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Journal of Biomedical Optics

Transmitted light brightfield mosaic microscopy for three-dimensional tracing of single neuron morphology
Author(s): Marcel Oberlaender; Randy M. Bruno; Bert Julian Sakmann; Philip Julian Broser
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Paper Abstract

A fundamental challenge in neuroscience is the determination of the three-dimensional (3D) morphology of neurons in the cortex. Here we describe a semiautomated method to trace single biocytin-filled neurons using a transmitted light brightfield microscope. The method includes 3D tracing of dendritic trees and axonal arbors from image stacks of serial 100-μm-thick tangential brain sections. Key functionalities include mosaic scanning and optical sectioning, high-resolution image restoration, and fast, parallel computing for neuron tracing. The mosaic technique compensates for the limited field of view at high magnification, allowing the acquisition of high-resolution image stacks on a scale of millimeters. The image restoration by deconvolution is based on experimentally verified assumptions about the optical system. Restoration yields a significant improvement of signal-to-noise ratio and resolution of neuronal structures in the image stack. Application of local threshold and thinning filters result in a 3D graph representation of dendrites and axons in a section. The reconstructed branches are then manually edited and aligned. Branches from adjacent sections are spliced, resulting in a complete 3D reconstruction of a neuron. A comparison with 3D reconstructions from manually traced neurons shows that the semiautomated system is a fast and reliable alternative to the manual tracing systems currently available.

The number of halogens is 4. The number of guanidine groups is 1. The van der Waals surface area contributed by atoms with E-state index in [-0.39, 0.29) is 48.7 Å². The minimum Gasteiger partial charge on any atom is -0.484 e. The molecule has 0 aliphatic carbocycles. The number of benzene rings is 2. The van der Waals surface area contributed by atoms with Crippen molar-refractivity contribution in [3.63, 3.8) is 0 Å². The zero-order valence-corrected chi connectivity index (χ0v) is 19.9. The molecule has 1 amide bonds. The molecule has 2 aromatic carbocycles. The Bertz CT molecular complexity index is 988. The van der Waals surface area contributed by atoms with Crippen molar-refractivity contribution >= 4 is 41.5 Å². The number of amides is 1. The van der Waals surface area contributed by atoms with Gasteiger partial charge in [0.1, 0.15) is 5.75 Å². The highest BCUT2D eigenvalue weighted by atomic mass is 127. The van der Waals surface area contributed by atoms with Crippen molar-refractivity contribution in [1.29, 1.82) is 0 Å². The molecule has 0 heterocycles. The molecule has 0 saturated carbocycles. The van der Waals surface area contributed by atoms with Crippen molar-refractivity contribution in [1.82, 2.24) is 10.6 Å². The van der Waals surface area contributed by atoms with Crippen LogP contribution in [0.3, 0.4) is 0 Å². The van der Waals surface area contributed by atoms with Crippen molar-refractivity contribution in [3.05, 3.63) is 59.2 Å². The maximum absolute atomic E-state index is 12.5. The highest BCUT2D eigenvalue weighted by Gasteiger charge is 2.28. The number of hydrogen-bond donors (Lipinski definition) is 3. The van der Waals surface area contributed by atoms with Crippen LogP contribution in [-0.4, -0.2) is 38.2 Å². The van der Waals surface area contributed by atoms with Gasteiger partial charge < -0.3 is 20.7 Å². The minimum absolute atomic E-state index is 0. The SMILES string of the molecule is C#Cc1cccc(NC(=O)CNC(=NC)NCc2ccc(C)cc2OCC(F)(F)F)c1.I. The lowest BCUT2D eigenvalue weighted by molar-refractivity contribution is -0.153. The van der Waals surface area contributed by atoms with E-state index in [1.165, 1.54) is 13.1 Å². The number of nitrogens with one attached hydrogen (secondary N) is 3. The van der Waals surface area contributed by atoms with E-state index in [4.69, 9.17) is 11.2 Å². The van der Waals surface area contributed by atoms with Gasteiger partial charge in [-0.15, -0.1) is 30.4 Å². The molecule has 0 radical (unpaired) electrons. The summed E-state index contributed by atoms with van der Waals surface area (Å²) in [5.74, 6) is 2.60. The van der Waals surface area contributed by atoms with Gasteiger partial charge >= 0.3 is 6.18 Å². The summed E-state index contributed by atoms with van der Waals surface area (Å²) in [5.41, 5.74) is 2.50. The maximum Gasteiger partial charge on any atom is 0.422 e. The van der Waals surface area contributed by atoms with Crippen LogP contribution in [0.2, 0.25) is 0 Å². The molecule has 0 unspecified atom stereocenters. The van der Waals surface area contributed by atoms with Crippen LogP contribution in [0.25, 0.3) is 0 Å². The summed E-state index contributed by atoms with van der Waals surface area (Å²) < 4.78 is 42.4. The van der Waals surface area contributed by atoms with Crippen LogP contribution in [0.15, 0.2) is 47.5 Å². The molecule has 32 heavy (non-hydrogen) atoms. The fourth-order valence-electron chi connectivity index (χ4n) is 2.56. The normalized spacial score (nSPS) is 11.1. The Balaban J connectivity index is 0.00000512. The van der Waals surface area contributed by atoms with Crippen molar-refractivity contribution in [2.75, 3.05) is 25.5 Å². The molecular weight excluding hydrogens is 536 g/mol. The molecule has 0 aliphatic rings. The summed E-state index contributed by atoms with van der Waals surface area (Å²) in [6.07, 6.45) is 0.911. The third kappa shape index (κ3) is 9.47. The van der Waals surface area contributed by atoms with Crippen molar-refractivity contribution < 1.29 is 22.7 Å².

Paper Details

Date Published: 1 November 2007
PDF: 19 pages
J. Biomed. Opt. 12(6) 064029 doi: 10.1117/1.2815693
Published in: Journal of Biomedical Optics Volume 12, Issue 6
Show Author Affiliations
Marcel Oberlaender, Max-Planck-Institut für Medizinische Forschung (Germany)
Randy M. Bruno, Max-Planck-Institut für Medizinische Forschung (Germany)
Bert Julian Sakmann, Max-Planck-Institut für Medizinische Forschung (Germany)
Philip Julian Broser, Max-Planck-Institut für Medizinische Forschung (Germany)

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